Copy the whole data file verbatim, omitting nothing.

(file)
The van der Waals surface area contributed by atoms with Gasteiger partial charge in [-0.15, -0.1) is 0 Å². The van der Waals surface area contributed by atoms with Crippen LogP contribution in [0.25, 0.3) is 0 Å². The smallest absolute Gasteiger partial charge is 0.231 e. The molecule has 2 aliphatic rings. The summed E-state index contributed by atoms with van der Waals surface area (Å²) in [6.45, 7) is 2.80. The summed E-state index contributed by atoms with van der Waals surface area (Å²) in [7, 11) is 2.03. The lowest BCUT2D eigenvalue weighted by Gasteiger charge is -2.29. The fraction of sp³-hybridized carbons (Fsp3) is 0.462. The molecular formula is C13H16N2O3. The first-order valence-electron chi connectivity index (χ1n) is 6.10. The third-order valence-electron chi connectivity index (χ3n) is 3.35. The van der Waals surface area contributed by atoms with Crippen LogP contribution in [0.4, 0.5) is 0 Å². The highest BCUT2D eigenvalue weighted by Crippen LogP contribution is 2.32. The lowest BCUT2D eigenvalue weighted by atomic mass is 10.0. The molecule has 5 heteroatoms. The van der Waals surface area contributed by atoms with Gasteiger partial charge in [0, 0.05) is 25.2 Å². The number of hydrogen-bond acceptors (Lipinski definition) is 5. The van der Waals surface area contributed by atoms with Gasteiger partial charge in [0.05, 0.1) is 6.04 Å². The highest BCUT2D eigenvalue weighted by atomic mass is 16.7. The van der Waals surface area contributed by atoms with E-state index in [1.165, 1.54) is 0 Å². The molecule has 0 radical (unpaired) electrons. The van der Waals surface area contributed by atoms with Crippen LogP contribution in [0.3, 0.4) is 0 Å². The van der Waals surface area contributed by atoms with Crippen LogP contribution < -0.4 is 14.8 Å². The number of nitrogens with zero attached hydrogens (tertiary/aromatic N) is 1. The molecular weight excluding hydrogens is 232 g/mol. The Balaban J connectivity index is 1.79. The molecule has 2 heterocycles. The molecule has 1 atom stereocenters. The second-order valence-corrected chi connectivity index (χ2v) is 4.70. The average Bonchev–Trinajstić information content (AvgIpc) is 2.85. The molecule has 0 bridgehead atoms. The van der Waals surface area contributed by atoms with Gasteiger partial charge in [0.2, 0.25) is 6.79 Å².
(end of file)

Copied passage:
The van der Waals surface area contributed by atoms with Gasteiger partial charge in [-0.15, -0.1) is 0 Å². The van der Waals surface area contributed by atoms with Crippen LogP contribution in [0.25, 0.3) is 0 Å². The smallest absolute Gasteiger partial charge is 0.231 e. The molecule has 2 aliphatic rings. The summed E-state index contributed by atoms with van der Waals surface area (Å²) in [6.45, 7) is 2.80. The summed E-state index contributed by atoms with van der Waals surface area (Å²) in [7, 11) is 2.03. The lowest BCUT2D eigenvalue weighted by Gasteiger charge is -2.29. The fraction of sp³-hybridized carbons (Fsp3) is 0.462. The molecular formula is C13H16N2O3. The first-order valence-electron chi connectivity index (χ1n) is 6.10. The third-order valence-electron chi connectivity index (χ3n) is 3.35. The van der Waals surface area contributed by atoms with Crippen LogP contribution in [0.4, 0.5) is 0 Å². The highest BCUT2D eigenvalue weighted by Crippen LogP contribution is 2.32. The lowest BCUT2D eigenvalue weighted by atomic mass is 10.0. The molecule has 5 heteroatoms. The van der Waals surface area contributed by atoms with Gasteiger partial charge in [0, 0.05) is 25.2 Å². The number of hydrogen-bond acceptors (Lipinski definition) is 5. The van der Waals surface area contributed by atoms with Gasteiger partial charge in [0.05, 0.1) is 6.04 Å². The highest BCUT2D eigenvalue weighted by atomic mass is 16.7. The van der Waals surface area contributed by atoms with E-state index in [1.165, 1.54) is 0 Å². The molecule has 0 radical (unpaired) electrons. The van der Waals surface area contributed by atoms with Crippen LogP contribution in [0.3, 0.4) is 0 Å². The van der Waals surface area contributed by atoms with Crippen LogP contribution < -0.4 is 14.8 Å². The number of nitrogens with zero attached hydrogens (tertiary/aromatic N) is 1. The molecular weight excluding hydrogens is 232 g/mol. The Balaban J connectivity index is 1.79. The molecule has 2 heterocycles. The molecule has 1 atom stereocenters. The second-order valence-corrected chi connectivity index (χ2v) is 4.70. The average Bonchev–Trinajstić information content (AvgIpc) is 2.85. The molecule has 0 bridgehead atoms. The van der Waals surface area contributed by atoms with Gasteiger partial charge in [0.2, 0.25) is 6.79 Å².